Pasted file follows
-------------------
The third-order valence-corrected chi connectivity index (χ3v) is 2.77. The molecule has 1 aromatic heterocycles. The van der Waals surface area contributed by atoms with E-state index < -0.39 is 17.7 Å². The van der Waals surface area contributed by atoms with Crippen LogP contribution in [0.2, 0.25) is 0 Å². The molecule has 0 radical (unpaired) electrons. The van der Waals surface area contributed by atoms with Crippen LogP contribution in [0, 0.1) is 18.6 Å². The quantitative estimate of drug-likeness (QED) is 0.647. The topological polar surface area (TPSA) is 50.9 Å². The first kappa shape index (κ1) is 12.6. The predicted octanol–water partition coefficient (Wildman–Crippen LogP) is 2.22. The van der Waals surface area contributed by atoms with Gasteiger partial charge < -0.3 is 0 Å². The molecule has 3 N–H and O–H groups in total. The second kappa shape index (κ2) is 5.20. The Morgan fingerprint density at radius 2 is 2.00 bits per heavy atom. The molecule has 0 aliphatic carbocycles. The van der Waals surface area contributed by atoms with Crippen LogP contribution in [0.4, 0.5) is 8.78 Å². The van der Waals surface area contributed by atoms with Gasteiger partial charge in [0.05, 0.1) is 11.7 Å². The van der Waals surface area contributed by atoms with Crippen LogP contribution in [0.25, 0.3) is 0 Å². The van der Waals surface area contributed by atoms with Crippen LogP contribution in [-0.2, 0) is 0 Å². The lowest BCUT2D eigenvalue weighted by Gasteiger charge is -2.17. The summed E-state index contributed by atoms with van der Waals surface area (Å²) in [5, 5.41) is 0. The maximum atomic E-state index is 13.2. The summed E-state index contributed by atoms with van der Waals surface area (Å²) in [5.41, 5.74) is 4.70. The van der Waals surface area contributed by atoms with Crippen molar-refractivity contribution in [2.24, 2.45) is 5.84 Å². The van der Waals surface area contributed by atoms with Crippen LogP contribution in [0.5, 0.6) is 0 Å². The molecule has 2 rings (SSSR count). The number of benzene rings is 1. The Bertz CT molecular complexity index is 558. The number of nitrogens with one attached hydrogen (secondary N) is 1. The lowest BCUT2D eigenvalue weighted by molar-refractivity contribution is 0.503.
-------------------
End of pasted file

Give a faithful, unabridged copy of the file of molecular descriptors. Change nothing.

The third-order valence-corrected chi connectivity index (χ3v) is 2.77. The molecule has 1 aromatic heterocycles. The van der Waals surface area contributed by atoms with E-state index < -0.39 is 17.7 Å². The van der Waals surface area contributed by atoms with Crippen LogP contribution in [0.2, 0.25) is 0 Å². The molecule has 0 radical (unpaired) electrons. The van der Waals surface area contributed by atoms with Crippen LogP contribution in [0, 0.1) is 18.6 Å². The quantitative estimate of drug-likeness (QED) is 0.647. The topological polar surface area (TPSA) is 50.9 Å². The first kappa shape index (κ1) is 12.6. The predicted octanol–water partition coefficient (Wildman–Crippen LogP) is 2.22. The van der Waals surface area contributed by atoms with Gasteiger partial charge < -0.3 is 0 Å². The molecule has 3 N–H and O–H groups in total. The second kappa shape index (κ2) is 5.20. The Morgan fingerprint density at radius 2 is 2.00 bits per heavy atom. The molecule has 0 aliphatic carbocycles. The van der Waals surface area contributed by atoms with Crippen LogP contribution in [0.4, 0.5) is 8.78 Å². The van der Waals surface area contributed by atoms with Gasteiger partial charge in [0.05, 0.1) is 11.7 Å². The van der Waals surface area contributed by atoms with Crippen LogP contribution in [0.25, 0.3) is 0 Å². The van der Waals surface area contributed by atoms with Crippen LogP contribution in [-0.2, 0) is 0 Å². The lowest BCUT2D eigenvalue weighted by Gasteiger charge is -2.17. The summed E-state index contributed by atoms with van der Waals surface area (Å²) in [5, 5.41) is 0. The maximum atomic E-state index is 13.2. The summed E-state index contributed by atoms with van der Waals surface area (Å²) in [5.41, 5.74) is 4.70. The van der Waals surface area contributed by atoms with Crippen molar-refractivity contribution in [2.24, 2.45) is 5.84 Å². The van der Waals surface area contributed by atoms with Crippen LogP contribution in [0.5, 0.6) is 0 Å². The molecule has 2 rings (SSSR count). The number of benzene rings is 1. The Bertz CT molecular complexity index is 558. The number of nitrogens with one attached hydrogen (secondary N) is 1. The lowest BCUT2D eigenvalue weighted by molar-refractivity contribution is 0.503.